Finally, the exploration and development of space is a catalyst, a driver, if you will, encouraging the next phase in the evolution of our species. As a consequence, many social scientists maintain that the establishment of permanent, self-sufficient, off-world presence is crucially important at this time in history. As humans move into interplanetary space, and learn to live permanently in synthetic habitats like the International Space Station, various types of biological selection will come into play that will advance human evolution.

One type of selection is referred to as the “founder effect.” Each movement outwards to face new and more difficult permanent living conditions will be accomplished by a very select group, people who possess the physiological and mental attributes to survive in ever more challenging conditions. These pioneers will combine the very best characteristics of humanity — good health, the ability to work well with other people, advanced systems consciousness (the understanding that they are part of an environmental system that must be properly cared for) and of course high intelligence — all characteristics we urgently need at this time in history to solve our global problems. Space colonization will have the effect of greatly accelerating the adoption of these characteristics as successive waves of humanity move out to settle the high frontier.


Finney maintains that “the space revolution is leading humanity into an entirely new and uncharted social realm.” He predicts that the act of settling space “will change humankind utterly and irreversibly.” As much as possible with the enormous distances involved, we will certainly want to remain in touch with our extraterrestrial cousins for they will become our teachers in ways we have yet to imagine.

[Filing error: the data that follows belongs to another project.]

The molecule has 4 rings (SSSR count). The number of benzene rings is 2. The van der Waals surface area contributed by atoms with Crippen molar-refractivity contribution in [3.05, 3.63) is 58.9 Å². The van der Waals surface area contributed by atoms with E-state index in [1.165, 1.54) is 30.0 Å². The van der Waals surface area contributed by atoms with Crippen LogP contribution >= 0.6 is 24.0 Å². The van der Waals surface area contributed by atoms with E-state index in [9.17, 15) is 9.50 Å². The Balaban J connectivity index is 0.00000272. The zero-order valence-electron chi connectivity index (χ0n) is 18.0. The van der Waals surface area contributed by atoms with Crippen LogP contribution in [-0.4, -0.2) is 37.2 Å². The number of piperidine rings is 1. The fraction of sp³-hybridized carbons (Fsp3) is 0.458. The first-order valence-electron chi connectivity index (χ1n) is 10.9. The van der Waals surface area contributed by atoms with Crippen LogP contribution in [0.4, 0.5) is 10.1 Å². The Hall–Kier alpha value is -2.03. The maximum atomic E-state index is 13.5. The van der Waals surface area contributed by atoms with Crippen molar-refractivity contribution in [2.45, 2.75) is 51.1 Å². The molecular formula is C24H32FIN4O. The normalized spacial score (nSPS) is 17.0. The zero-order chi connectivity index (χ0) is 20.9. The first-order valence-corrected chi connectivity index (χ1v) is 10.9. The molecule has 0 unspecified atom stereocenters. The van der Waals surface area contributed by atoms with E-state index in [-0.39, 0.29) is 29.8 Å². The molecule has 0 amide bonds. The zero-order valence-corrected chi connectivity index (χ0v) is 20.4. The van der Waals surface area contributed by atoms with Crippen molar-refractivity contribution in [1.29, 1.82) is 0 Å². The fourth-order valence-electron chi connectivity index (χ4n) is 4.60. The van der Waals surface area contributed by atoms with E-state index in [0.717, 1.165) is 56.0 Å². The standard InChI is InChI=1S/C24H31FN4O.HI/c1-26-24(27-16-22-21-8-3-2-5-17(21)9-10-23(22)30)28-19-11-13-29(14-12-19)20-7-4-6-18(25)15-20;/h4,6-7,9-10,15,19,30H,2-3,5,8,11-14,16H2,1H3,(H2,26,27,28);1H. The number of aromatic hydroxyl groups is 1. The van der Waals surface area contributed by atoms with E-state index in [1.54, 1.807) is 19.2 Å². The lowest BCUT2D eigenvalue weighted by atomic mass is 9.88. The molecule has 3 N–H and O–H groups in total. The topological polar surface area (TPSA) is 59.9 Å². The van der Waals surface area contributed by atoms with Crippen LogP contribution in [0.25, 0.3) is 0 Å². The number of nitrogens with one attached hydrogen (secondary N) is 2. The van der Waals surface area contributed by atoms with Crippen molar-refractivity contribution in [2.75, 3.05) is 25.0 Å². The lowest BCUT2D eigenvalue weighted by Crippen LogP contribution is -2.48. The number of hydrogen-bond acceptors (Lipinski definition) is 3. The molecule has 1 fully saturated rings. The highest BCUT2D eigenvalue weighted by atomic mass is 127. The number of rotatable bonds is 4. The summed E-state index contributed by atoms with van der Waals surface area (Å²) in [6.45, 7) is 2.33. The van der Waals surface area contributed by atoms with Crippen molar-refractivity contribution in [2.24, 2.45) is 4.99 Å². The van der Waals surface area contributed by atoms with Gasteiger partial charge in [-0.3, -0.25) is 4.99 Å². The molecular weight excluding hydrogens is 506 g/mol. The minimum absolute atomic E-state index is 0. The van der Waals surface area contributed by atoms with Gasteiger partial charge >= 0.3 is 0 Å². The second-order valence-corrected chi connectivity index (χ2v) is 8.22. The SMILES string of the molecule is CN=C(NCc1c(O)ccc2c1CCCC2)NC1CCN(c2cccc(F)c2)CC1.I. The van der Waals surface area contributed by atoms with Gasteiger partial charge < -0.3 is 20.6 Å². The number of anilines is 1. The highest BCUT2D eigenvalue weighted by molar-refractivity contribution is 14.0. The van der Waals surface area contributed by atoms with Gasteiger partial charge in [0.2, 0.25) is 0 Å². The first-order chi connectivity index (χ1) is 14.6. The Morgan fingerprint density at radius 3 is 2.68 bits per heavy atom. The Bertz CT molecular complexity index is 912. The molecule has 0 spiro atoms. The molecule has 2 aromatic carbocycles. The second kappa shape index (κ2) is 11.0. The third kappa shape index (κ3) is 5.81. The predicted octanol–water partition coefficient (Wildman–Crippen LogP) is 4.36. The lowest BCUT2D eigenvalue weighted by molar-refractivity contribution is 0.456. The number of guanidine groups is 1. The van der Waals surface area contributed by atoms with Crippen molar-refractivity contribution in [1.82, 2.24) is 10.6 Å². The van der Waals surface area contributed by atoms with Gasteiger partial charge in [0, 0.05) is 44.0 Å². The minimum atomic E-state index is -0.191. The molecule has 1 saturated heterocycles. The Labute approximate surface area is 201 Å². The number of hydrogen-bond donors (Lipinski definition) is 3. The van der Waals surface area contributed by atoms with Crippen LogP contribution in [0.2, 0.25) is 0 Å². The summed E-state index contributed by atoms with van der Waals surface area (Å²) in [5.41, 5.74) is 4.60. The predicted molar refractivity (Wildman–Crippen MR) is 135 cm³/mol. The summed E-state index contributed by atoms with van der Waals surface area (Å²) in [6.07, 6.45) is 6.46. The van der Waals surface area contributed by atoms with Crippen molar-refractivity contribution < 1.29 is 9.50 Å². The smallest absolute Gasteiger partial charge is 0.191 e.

Planets that are home to indigenous sentient life are like eggs nurturing the development of a chick inside. There is a limited window of opportunity between the time the chick is able to crack open its shell and the time when the yolk runs out. We are in such a window now. The international space program is our species’ collective chick chipping away at the shell. However, we need to understand that, just as the chick must marshal its energies at just the right time to break out of its first home to survive, the conditions and resources requisite for human space colonization will not last forever either. As earthly problems mount, we may soon lack the strength and resources to move into this new frontier. If we’re really serious about space exploration and development, then we must make it happen soon.